Hello, SE readers. I would venture there isn’t an author who at one time or another, hasn’t been upset with Amazon and its review policies.
It doesn’t matter if you are a verified purchase owner of a book if Amazon even slightly suspects you might have a connection with the author they won’t approve your review, saying you might be “biased” in favor of the author. (I’ve wondered if someone posted a one-star review if they would reject it.)
However, Amazon will often allow what appear to be trolls to post their scathing reviews—verified purchase or not. And if we protest… Well, let’s say I’ve read horror stories about authors whom Amazon has taken down their books due to various reasons .
And even though I shop Amazon more often than any other retailer, I often wonder how much simpler our lives would be without them. I do know they need more competition!
Unfortunately, Amazon is the number one bookseller. It’s the place where people go to read reviews of books and other products—even if they purchase the items somewhere else. And we know that authors, particularly Indie authors thrive on reviews.
So, what are we to do? Although there isn’t a perfect alternative to Amazon, there I’m going to talk about another option today, Goodreads. And while this post may be a little elementary for most writers, I’m going to highlight some of the positives.
Yes, Amazon owns Goodreads but so far, they haven’t been as strict about who they allow to post reviews. Reviews that have been turned down by Amazon have appeared on Goodreads.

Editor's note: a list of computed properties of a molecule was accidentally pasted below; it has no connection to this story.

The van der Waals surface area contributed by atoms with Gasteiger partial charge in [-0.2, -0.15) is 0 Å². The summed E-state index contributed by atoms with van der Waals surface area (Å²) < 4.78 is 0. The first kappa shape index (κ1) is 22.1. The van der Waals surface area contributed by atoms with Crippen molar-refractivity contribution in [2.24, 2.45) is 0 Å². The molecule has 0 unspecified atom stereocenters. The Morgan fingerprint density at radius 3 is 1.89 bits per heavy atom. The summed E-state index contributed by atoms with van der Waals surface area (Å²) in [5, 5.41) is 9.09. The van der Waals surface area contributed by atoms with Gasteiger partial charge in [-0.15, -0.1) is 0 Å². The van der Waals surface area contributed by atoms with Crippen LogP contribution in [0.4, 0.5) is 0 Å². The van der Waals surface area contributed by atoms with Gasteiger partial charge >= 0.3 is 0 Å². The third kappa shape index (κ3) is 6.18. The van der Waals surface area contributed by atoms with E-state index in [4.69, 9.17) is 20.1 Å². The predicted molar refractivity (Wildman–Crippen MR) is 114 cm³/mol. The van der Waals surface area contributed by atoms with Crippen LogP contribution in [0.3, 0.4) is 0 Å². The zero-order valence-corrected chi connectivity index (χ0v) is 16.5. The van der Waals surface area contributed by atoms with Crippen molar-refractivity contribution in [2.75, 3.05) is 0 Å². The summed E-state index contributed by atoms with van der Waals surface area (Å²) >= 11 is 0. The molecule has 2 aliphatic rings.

All authors should create a Goodreads author page and make sure to list all your books along with the purchase links. The author page is different from a reader profile, although the two are linked together.
Here are just a few things authors can do with Goodreads:
- Link the RSS feed from your blog. Your newest posts will appear on your author page. Readers can also follow you. If you’re not comfortable with “friending” people you don’t know, the follow feature also enables someone to keep up with your activity.
- For those with self-hosted websites, Goodreads offers author widgets. You
can attach a code to your book pages on your site, and it will display them in order of popularity. (I have not been able to get the widget to work on my WordPress.com blog.)
- Question and Answer section. Readers and fans can ask authors specific questions. There are also generic questions from Goodreads.
- Private groups. I belong to a couple of Goodreads groups but haven’t created one, so I can’t speak to the pros and cons. However, much like Facebook, you can set the group to Public, Private, Restricted, or Secret. People who join can set their email preferences to receive notices of new activity.
- As a reader, take a few minutes to post your reviews to Goodreads. Authors thrive on reviews, and you might brighten an author’s day. Let’s face it, we all like to know people read and enjoy our work. And even though your review might be less than favorable, it could help an author to improve on weak areas for their upcoming books. You also have the option of allowing the review to post to Facebook and/or Twitter.
How do you use Goodreads as an author? As a reader? Do you check your book reviews there? Leave reviews for books you’ve read? I don’t expect anything to replace Amazon in the foreseeable future, but in the meantime, we can utilize Goodreads as both authors and readers.